Our democracy survived, though barely. But more than half a million Americans did not, and this unfathomable loss, borne disproportionately by communities of color, is still growing.

Across the philanthropic sector, funders stepped up to meet the moment. We saw payouts increase, the removal of unnecessary bureaucracy, and commitments to flexible support from not only public and private foundations but also individual philanthropists who gave unrestricted billions.

A year ago, we all faced a rapidly changing reality — one that it made it hard to know what the next month, or next year might hold.  Now, we have turned a corner in a most consequential time in American democracy, a time that has been defined by the leadership of Black women and grassroots movements for social justice that are building the power of people — and these movements are just getting started. There is momentum for change, leadership that is solidly poised to make that change, and broad-based support for the bold solutions that will move us towards a more just and equitable society.  We are in a dramatically different time that continues to call for a dramatically different kind of philanthropy.

As we look back on this year of crisis, and see the opportunities before us now more clearly, how are funders being called to contribute to the change we know is needed?  To answer these questions, I point to the truths that remained when everything else fell away.

We have the power to change the rules.

In the early days of the pandemic, close to 800 foundations came together and pledged to provide their grantees with flexible funding and to remove burdens and barriers that divert them from their work. Restrictions on funding were waived, and additional funds were released. These changes were not the result of years-long strategic planning; instead, this was a rare example of strategic action. These quick shifts allowed movement leaders to be responsive to rapidly shifting needs. Grantees were more free to act holistically, to mobilize collectively, make shared demands, and achieve staggering change.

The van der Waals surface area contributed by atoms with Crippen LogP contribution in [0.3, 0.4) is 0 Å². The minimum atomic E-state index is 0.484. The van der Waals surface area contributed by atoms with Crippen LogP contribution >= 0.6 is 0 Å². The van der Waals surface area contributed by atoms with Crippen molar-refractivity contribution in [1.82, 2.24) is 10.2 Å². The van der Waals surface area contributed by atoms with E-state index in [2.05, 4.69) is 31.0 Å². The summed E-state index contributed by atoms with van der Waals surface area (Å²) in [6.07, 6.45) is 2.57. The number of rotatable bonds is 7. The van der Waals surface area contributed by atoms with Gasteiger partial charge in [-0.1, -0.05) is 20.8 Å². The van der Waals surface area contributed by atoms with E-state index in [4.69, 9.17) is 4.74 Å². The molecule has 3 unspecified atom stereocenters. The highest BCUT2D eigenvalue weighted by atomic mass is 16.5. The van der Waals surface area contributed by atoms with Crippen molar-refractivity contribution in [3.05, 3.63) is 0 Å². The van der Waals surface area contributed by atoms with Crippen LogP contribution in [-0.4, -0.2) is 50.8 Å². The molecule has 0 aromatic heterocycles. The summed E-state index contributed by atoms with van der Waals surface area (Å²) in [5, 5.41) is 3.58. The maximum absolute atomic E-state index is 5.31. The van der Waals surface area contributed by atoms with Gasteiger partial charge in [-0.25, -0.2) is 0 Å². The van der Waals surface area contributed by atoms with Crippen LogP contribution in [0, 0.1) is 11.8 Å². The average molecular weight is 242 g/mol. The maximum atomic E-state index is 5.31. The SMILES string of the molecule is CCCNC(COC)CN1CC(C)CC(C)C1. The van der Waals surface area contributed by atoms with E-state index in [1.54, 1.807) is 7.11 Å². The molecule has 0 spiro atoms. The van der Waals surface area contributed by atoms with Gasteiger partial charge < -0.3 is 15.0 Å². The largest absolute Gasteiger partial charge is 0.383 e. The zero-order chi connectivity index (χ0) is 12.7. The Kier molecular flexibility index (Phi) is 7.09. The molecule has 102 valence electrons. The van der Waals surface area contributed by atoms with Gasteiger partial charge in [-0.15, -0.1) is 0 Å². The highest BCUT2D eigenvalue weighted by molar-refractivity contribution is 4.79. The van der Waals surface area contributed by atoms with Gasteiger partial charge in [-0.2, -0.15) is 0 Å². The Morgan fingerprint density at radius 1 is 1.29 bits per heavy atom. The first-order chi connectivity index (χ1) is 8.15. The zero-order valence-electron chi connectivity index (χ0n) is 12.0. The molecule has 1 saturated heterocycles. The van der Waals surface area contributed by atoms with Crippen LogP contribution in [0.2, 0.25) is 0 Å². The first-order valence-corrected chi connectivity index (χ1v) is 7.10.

Today, our grantees are coping with the exhaustion, burnout, and trauma from this last year, the last four years, and even the last four hundred years. Recently, many of us have begun to invest more intentionally in the healing, sustainability, and wellness of our grantees. Systemic injustice takes a toll on a very individual human level, and as funders, we can and should resource our grantees to thrive.

Ash-Lee Woodard Henderson, Co-Executive Director of the Highlander Research and Education Center, has urged philanthropy to, “Fund us like you want us to win.” Last year, we learned that we are capable of doing just that — and doing it without delay. Let’s build on funding practices that center relationships and shift power to our grantees.

White supremacy got us into this mess; racial justice will get us out.

Racial justice went mainstream in 2020 as the multiple crises exposed deep inequities and injustices in our midst. In the months after the world witnessed a police officer brutally murder George Floyd, many funders responded with explicit new commitments to fund Black-led racial justice work. These standalone funding commitments have been hailed as a turning point in philanthropy — a recognition of the importance of resourcing racial justice movements.

As we move forward, we must ensure that these newly made commitments are durable and not just crisis-driven. Movements should not have to rely on heartbreaking headlines to drive the flow of future resources. We can build on new funding commitments by centering racial justice in all our grantmaking. As resources begin to flow, let’s ensure that our frameworks are intersectional and include a gender analysis. To demonstrate a true desire to repair, heal, and build a multiracial democracy, philanthropy must do meaningful work in our institutions so that, at all levels, there is an understanding of the root causes of inequality and the importance of investing in racial justice.  Rashad Robinson, President of Color of Change, captured the centrality of this when he said, “We don’t get racial justice out of a true democracy. We get a true democracy out of racial justice.”